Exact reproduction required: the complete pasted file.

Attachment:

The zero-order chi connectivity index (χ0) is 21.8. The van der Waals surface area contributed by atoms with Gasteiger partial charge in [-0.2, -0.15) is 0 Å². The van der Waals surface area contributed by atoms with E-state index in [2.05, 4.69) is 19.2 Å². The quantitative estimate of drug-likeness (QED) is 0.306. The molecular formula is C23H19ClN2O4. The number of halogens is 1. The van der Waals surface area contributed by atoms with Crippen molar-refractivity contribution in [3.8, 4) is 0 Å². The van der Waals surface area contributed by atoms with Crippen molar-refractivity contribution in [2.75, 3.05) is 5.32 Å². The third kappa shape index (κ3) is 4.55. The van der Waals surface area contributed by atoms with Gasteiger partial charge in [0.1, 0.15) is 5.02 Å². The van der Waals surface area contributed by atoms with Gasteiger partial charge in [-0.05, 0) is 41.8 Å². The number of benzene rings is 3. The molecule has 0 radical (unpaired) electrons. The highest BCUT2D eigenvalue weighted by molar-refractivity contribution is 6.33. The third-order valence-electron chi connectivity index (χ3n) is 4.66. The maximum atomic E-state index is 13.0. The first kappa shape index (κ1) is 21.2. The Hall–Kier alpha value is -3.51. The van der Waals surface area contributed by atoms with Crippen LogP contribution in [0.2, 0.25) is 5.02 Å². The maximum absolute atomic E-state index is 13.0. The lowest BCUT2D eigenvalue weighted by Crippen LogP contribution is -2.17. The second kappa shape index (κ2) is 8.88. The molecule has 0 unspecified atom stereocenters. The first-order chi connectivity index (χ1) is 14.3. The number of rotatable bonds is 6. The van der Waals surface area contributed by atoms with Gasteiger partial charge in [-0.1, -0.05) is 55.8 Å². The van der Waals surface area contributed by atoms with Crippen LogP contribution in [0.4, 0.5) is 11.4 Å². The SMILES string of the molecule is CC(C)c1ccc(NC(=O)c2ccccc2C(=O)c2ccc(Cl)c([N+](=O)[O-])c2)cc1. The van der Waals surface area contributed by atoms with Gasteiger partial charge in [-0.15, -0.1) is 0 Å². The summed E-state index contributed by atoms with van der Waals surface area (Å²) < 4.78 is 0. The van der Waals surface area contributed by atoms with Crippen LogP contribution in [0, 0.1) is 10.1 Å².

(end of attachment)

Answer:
The zero-order chi connectivity index (χ0) is 21.8. The van der Waals surface area contributed by atoms with Gasteiger partial charge in [-0.2, -0.15) is 0 Å². The van der Waals surface area contributed by atoms with E-state index in [2.05, 4.69) is 19.2 Å². The quantitative estimate of drug-likeness (QED) is 0.306. The molecular formula is C23H19ClN2O4. The number of halogens is 1. The van der Waals surface area contributed by atoms with Crippen molar-refractivity contribution in [3.8, 4) is 0 Å². The van der Waals surface area contributed by atoms with Crippen molar-refractivity contribution in [2.75, 3.05) is 5.32 Å². The third kappa shape index (κ3) is 4.55. The van der Waals surface area contributed by atoms with Gasteiger partial charge in [0.1, 0.15) is 5.02 Å². The van der Waals surface area contributed by atoms with Gasteiger partial charge in [-0.05, 0) is 41.8 Å². The number of benzene rings is 3. The molecule has 0 radical (unpaired) electrons. The highest BCUT2D eigenvalue weighted by molar-refractivity contribution is 6.33. The third-order valence-electron chi connectivity index (χ3n) is 4.66. The maximum atomic E-state index is 13.0. The first kappa shape index (κ1) is 21.2. The Hall–Kier alpha value is -3.51. The van der Waals surface area contributed by atoms with Crippen LogP contribution in [0.2, 0.25) is 5.02 Å². The maximum absolute atomic E-state index is 13.0. The lowest BCUT2D eigenvalue weighted by Crippen LogP contribution is -2.17. The second kappa shape index (κ2) is 8.88. The molecule has 0 unspecified atom stereocenters. The first-order chi connectivity index (χ1) is 14.3. The number of rotatable bonds is 6. The van der Waals surface area contributed by atoms with Gasteiger partial charge in [-0.1, -0.05) is 55.8 Å². The van der Waals surface area contributed by atoms with Crippen LogP contribution in [0.4, 0.5) is 11.4 Å². The SMILES string of the molecule is CC(C)c1ccc(NC(=O)c2ccccc2C(=O)c2ccc(Cl)c([N+](=O)[O-])c2)cc1. The van der Waals surface area contributed by atoms with Gasteiger partial charge in [-0.15, -0.1) is 0 Å². The summed E-state index contributed by atoms with van der Waals surface area (Å²) < 4.78 is 0. The van der Waals surface area contributed by atoms with Crippen LogP contribution in [0, 0.1) is 10.1 Å².